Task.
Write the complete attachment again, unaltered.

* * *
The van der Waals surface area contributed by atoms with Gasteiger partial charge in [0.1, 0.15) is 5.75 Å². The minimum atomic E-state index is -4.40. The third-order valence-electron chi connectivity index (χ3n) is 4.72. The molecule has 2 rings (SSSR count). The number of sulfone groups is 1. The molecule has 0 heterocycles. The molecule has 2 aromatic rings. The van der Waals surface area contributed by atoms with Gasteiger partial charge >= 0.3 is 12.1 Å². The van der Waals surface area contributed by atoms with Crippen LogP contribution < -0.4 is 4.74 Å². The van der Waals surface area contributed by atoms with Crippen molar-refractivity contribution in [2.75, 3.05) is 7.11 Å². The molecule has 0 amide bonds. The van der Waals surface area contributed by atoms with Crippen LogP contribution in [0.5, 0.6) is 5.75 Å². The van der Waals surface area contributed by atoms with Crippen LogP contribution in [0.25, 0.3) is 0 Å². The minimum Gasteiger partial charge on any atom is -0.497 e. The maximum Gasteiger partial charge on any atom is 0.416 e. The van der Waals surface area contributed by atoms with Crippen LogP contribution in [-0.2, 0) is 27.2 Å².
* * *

The van der Waals surface area contributed by atoms with Gasteiger partial charge in [0.1, 0.15) is 5.75 Å². The minimum atomic E-state index is -4.40. The third-order valence-electron chi connectivity index (χ3n) is 4.72. The molecule has 2 rings (SSSR count). The number of sulfone groups is 1. The molecule has 0 heterocycles. The molecule has 2 aromatic rings. The van der Waals surface area contributed by atoms with Gasteiger partial charge >= 0.3 is 12.1 Å². The van der Waals surface area contributed by atoms with Crippen LogP contribution < -0.4 is 4.74 Å². The van der Waals surface area contributed by atoms with Crippen molar-refractivity contribution in [2.75, 3.05) is 7.11 Å². The molecule has 0 amide bonds. The van der Waals surface area contributed by atoms with Crippen LogP contribution in [0.5, 0.6) is 5.75 Å². The van der Waals surface area contributed by atoms with Crippen LogP contribution in [0.25, 0.3) is 0 Å². The minimum Gasteiger partial charge on any atom is -0.497 e. The maximum Gasteiger partial charge on any atom is 0.416 e. The van der Waals surface area contributed by atoms with Crippen LogP contribution in [-0.2, 0) is 27.2 Å².